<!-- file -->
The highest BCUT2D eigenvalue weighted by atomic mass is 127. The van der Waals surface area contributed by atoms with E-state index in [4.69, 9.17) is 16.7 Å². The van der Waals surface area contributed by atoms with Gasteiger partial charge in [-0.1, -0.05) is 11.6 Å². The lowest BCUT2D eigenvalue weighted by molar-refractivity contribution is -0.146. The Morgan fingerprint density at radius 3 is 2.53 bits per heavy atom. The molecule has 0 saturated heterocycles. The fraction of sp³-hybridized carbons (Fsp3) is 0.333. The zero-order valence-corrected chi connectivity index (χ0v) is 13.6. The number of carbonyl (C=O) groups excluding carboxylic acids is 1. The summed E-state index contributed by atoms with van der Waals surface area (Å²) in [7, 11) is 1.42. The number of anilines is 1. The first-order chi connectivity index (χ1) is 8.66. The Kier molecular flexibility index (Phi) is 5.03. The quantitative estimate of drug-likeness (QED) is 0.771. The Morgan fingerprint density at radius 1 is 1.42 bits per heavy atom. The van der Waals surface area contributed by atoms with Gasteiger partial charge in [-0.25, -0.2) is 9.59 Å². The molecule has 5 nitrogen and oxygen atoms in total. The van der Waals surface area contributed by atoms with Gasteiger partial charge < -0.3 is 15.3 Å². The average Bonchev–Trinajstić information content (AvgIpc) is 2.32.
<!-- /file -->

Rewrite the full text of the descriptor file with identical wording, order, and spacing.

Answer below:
The highest BCUT2D eigenvalue weighted by atomic mass is 127. The van der Waals surface area contributed by atoms with E-state index in [4.69, 9.17) is 16.7 Å². The van der Waals surface area contributed by atoms with Gasteiger partial charge in [-0.1, -0.05) is 11.6 Å². The lowest BCUT2D eigenvalue weighted by molar-refractivity contribution is -0.146. The Morgan fingerprint density at radius 3 is 2.53 bits per heavy atom. The molecule has 0 saturated heterocycles. The fraction of sp³-hybridized carbons (Fsp3) is 0.333. The zero-order valence-corrected chi connectivity index (χ0v) is 13.6. The number of carbonyl (C=O) groups excluding carboxylic acids is 1. The summed E-state index contributed by atoms with van der Waals surface area (Å²) in [7, 11) is 1.42. The number of anilines is 1. The first-order chi connectivity index (χ1) is 8.66. The Kier molecular flexibility index (Phi) is 5.03. The quantitative estimate of drug-likeness (QED) is 0.771. The Morgan fingerprint density at radius 1 is 1.42 bits per heavy atom. The van der Waals surface area contributed by atoms with Gasteiger partial charge in [-0.25, -0.2) is 9.59 Å². The molecule has 5 nitrogen and oxygen atoms in total. The van der Waals surface area contributed by atoms with Gasteiger partial charge < -0.3 is 15.3 Å². The average Bonchev–Trinajstić information content (AvgIpc) is 2.32.